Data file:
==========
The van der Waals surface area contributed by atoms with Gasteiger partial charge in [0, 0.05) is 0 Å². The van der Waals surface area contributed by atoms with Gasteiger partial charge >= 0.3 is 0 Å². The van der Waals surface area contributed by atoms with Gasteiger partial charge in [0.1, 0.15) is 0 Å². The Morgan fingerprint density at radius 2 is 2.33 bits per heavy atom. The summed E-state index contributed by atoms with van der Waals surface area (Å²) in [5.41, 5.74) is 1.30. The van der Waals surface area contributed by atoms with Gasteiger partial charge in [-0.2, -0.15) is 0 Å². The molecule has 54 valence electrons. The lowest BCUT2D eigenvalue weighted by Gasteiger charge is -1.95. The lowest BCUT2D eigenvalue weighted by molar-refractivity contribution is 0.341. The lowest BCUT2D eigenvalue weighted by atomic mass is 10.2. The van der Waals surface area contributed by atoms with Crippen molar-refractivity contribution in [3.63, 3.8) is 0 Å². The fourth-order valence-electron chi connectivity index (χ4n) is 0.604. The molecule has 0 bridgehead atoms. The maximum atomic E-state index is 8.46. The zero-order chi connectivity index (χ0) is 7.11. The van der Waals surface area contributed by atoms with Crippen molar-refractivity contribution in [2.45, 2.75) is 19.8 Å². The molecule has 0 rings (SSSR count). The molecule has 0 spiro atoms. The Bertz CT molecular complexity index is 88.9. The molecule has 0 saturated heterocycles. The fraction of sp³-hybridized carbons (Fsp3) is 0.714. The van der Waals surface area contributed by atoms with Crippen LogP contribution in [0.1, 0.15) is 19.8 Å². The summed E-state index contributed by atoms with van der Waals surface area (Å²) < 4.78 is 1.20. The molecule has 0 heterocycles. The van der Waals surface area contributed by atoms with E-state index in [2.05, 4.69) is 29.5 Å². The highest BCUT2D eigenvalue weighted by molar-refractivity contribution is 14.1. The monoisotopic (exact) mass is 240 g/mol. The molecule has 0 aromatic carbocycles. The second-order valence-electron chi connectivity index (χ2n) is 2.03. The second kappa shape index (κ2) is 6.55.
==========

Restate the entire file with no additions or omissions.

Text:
The van der Waals surface area contributed by atoms with Gasteiger partial charge in [0, 0.05) is 0 Å². The van der Waals surface area contributed by atoms with Gasteiger partial charge >= 0.3 is 0 Å². The van der Waals surface area contributed by atoms with Gasteiger partial charge in [0.1, 0.15) is 0 Å². The Morgan fingerprint density at radius 2 is 2.33 bits per heavy atom. The summed E-state index contributed by atoms with van der Waals surface area (Å²) in [5.41, 5.74) is 1.30. The van der Waals surface area contributed by atoms with Gasteiger partial charge in [-0.2, -0.15) is 0 Å². The molecule has 54 valence electrons. The lowest BCUT2D eigenvalue weighted by Gasteiger charge is -1.95. The lowest BCUT2D eigenvalue weighted by molar-refractivity contribution is 0.341. The lowest BCUT2D eigenvalue weighted by atomic mass is 10.2. The van der Waals surface area contributed by atoms with Crippen molar-refractivity contribution in [3.63, 3.8) is 0 Å². The fourth-order valence-electron chi connectivity index (χ4n) is 0.604. The molecule has 0 bridgehead atoms. The maximum atomic E-state index is 8.46. The zero-order chi connectivity index (χ0) is 7.11. The van der Waals surface area contributed by atoms with Crippen molar-refractivity contribution in [2.45, 2.75) is 19.8 Å². The molecule has 0 rings (SSSR count). The molecule has 0 spiro atoms. The Bertz CT molecular complexity index is 88.9. The molecule has 0 saturated heterocycles. The fraction of sp³-hybridized carbons (Fsp3) is 0.714. The van der Waals surface area contributed by atoms with Crippen LogP contribution in [0.1, 0.15) is 19.8 Å². The summed E-state index contributed by atoms with van der Waals surface area (Å²) < 4.78 is 1.20. The molecule has 0 heterocycles. The van der Waals surface area contributed by atoms with E-state index in [2.05, 4.69) is 29.5 Å². The highest BCUT2D eigenvalue weighted by molar-refractivity contribution is 14.1. The monoisotopic (exact) mass is 240 g/mol. The molecule has 0 aromatic carbocycles. The second-order valence-electron chi connectivity index (χ2n) is 2.03. The second kappa shape index (κ2) is 6.55.